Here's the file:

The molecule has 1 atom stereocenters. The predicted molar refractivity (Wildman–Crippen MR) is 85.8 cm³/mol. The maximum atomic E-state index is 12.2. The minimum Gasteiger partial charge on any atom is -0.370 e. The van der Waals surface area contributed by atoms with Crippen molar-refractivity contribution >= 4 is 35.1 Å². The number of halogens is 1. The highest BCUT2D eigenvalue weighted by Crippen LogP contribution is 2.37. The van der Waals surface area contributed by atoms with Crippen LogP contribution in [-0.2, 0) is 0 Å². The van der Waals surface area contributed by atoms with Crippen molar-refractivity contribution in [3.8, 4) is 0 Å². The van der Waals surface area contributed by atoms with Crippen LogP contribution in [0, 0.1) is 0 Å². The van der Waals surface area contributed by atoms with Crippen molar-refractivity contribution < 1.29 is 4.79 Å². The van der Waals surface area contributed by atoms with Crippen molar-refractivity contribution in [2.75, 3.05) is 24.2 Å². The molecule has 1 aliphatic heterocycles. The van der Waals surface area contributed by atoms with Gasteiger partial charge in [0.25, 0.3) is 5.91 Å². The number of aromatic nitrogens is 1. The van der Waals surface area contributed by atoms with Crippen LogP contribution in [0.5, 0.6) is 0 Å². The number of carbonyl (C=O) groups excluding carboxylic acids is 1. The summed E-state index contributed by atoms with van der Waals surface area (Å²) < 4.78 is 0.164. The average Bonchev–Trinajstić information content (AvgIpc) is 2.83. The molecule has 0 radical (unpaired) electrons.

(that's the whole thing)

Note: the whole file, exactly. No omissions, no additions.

The molecule has 1 atom stereocenters. The predicted molar refractivity (Wildman–Crippen MR) is 85.8 cm³/mol. The maximum atomic E-state index is 12.2. The minimum Gasteiger partial charge on any atom is -0.370 e. The van der Waals surface area contributed by atoms with Crippen molar-refractivity contribution >= 4 is 35.1 Å². The number of halogens is 1. The highest BCUT2D eigenvalue weighted by Crippen LogP contribution is 2.37. The van der Waals surface area contributed by atoms with Crippen LogP contribution in [-0.2, 0) is 0 Å². The van der Waals surface area contributed by atoms with Crippen molar-refractivity contribution in [3.8, 4) is 0 Å². The van der Waals surface area contributed by atoms with Crippen LogP contribution in [0, 0.1) is 0 Å². The van der Waals surface area contributed by atoms with Crippen molar-refractivity contribution < 1.29 is 4.79 Å². The van der Waals surface area contributed by atoms with Crippen molar-refractivity contribution in [2.75, 3.05) is 24.2 Å². The molecule has 1 aliphatic heterocycles. The van der Waals surface area contributed by atoms with Gasteiger partial charge in [0.25, 0.3) is 5.91 Å². The number of aromatic nitrogens is 1. The van der Waals surface area contributed by atoms with Crippen LogP contribution in [0.5, 0.6) is 0 Å². The number of carbonyl (C=O) groups excluding carboxylic acids is 1. The summed E-state index contributed by atoms with van der Waals surface area (Å²) < 4.78 is 0.164. The average Bonchev–Trinajstić information content (AvgIpc) is 2.83. The molecule has 0 radical (unpaired) electrons.